Are you of the widespread opinion that anything and everything can be found on the internet, at the touch of a button, and for free?
If so, you’re far from alone. In fact, the internet has evolved into such an incredible hub of instantaneous information that some scientists believe it’s affecting our memory.
However, while everything from how to cook the perfect steak through to the answers to life’s big questions are all available at our fingertips, there’s one thing that remains exceedingly difficult to find online: step-by-step advice on how to troubleshoot your car.
Yet don’t fret: here are four great sites that will help you on the quest to troubleshooting your car the Google way.
Arguably the web’s number one educational resource (after Wikipedia of course); How Stuff Works has grown through the years into an unbelievable learning tool.
With everything from historical lessons through to an insight into the inner workings of the great Einstein’s brain, How Stuff Works is the encyclopedia for the 21st Century.
Best of all, head over to the site’s highly comprehensive ‘autos’ section to get instant access to information of a quality and volume unavailable even in most books.
AutoZone is a dedicated motoring site that, while its primary purpose is to sell, the site still offers a vast library of high-quality and best of all, free, information.
Simply register with the site (for free) to get access to AutoZone’s comprehensive vehicle repair section.
This section includes a fantastic feature that enables motorists to pinpoint precisely what is wrong with their vehicle according to characteristics including sounds and smells.
Also available is a huge selection of ‘vehicle repair guides’ that are again, completely free, and yet contain information of a quality akin to that which you’d get from a paid equivalent.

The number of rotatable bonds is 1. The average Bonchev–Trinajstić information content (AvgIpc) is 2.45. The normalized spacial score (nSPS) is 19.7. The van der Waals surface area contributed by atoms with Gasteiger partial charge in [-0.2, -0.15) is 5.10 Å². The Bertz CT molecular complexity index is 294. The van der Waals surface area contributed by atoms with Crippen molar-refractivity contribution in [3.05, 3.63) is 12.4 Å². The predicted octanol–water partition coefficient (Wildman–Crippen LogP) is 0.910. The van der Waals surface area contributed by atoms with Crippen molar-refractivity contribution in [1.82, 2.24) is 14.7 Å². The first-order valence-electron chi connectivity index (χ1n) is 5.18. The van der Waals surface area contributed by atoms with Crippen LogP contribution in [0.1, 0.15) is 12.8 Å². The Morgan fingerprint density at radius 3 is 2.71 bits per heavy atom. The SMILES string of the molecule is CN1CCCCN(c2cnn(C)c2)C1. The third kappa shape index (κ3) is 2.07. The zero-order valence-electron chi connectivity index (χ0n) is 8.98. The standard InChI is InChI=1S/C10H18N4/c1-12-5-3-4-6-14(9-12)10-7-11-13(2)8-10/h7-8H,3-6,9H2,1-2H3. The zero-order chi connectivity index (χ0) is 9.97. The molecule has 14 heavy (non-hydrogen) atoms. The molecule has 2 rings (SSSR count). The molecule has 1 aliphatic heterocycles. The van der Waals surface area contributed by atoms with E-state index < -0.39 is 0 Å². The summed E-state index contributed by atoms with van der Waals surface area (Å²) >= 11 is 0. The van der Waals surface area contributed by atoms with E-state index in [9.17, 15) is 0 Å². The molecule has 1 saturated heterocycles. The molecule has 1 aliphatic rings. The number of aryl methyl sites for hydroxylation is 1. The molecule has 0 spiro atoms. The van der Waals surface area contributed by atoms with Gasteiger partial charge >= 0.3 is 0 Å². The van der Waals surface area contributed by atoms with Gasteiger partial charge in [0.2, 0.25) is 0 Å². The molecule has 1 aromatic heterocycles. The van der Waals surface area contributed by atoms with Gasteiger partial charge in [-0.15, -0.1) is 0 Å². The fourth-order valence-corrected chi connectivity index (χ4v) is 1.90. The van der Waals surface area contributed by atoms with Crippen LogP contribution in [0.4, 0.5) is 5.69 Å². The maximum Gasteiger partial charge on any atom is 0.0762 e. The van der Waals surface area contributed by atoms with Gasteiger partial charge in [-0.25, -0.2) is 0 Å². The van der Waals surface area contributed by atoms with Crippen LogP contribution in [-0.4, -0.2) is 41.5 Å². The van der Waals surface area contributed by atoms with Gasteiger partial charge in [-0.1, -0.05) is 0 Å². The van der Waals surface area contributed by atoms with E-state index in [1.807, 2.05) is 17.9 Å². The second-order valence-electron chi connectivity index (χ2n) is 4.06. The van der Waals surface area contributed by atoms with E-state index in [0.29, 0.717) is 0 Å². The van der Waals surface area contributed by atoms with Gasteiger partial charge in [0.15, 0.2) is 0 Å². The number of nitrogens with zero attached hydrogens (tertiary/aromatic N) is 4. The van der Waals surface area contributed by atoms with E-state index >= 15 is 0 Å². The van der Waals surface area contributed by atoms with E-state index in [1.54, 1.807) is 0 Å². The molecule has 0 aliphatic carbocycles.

2CarPros is, as the name would suggest, a site owned and operated by two highly knowledgeable motor professionals.
The site is essentially based around questions and answers. Ask a question such as ‘why aren’t my brake lights working?’ and wait for a kind and helpful expert to offer you an answer.
In addition, visitors can ask their question directly to a team of car electronic technicians, by typing it into the central text box on the homepage.
In addition, the site contains countless detailed and illustrated articles that are also available to browse completely free.
Finally we have a resource brought to you by one of the web’s longest-standing search engines; Yahoo.
A large portion of the site is dedicated to information on car manufacturers and warranties. Valuable information no doubt, but not much help when it comes to troubleshooting.
However, Yahoo Autos also boasts an impressive selection of vehicle repair tips and advice all, of course, for free.
The section is based around ‘frequently asked questions’ which although named as ‘frequently asked’ is actually one of the most comprehensive car question and answer libraries available online. Pretty much any imaginable problem can be answered by the copywriting team behind Yahoo Autos.
As well as the fact that all the answers are incredibly detailed, Yahoo Autos also benefits from a near absence of advertisements and underlying attempts to get you to purchase something. The site is let down however, by a lack of videos, photos and other illustrations that help to take a troubleshooting advice piece from good to great.
Lastly, if none of the above worked, try car insurance estimator to never have troubles like that in the future…
Remember that no amount of pictures, videos and detailed descriptions is a substitute for hands on experience in troubleshooting problems with your car.
Taking the matter into your own hands is great, but remember that cars are dangerous machines, so if you’re unsure about your ability to find or fix a problem yourself, take the problem to a professional.